Usman Khan was convicted of terrorism-related offences at age 20, and sent to high-security prison. He was released eight years later, and allowed to travel to London for one day, to attend an event marking the fifth anniversary of a prison education programme he participated in. On 29 November 2019, he sat with others at Fishmongers’ Hall, some of whom he knew. Then he went to the bathroom to retrieve the things he had hidden there: a fake bomb vest and two knives, which he taped to his wrists. That day, he killed two people: Saskia Jones and Jack Merritt.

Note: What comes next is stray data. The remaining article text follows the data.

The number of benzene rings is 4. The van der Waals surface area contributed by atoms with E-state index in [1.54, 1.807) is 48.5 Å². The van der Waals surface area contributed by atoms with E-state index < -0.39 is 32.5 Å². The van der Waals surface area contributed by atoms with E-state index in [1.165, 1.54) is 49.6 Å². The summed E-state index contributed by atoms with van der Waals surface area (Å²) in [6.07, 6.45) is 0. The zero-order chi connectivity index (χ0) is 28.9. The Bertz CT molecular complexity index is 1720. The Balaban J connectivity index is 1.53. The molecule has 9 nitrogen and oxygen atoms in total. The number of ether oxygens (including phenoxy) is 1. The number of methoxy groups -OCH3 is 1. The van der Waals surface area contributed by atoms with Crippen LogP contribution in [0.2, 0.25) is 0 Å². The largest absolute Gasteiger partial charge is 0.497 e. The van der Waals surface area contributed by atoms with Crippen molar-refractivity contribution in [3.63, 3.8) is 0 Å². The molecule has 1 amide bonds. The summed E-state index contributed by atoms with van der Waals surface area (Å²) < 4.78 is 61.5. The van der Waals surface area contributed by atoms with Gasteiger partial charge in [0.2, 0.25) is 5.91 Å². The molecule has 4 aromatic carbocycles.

Preti Taneja taught fiction writing in prison for three years. Merritt oversaw her program; Khan was one of her students. ‘It is the immediate aftermath,’ Taneja writes. ‘I am living at the centre of a wound still fresh. The I is not only mine. It belongs to many.’
In this searching lament Taneja interrogates the language of terror, trauma and grief; the fictions we believe and the voices we exclude. Contending with the pain of unspeakable loss set against public tragedy, she draws on history, memory, and powerful poetic predecessors to reckon with the systemic nature of atrocity. Blurring genre and form, Aftermath is a profound attempt to regain trust after violence and to recapture a politics of hope through a determined dream of abolition.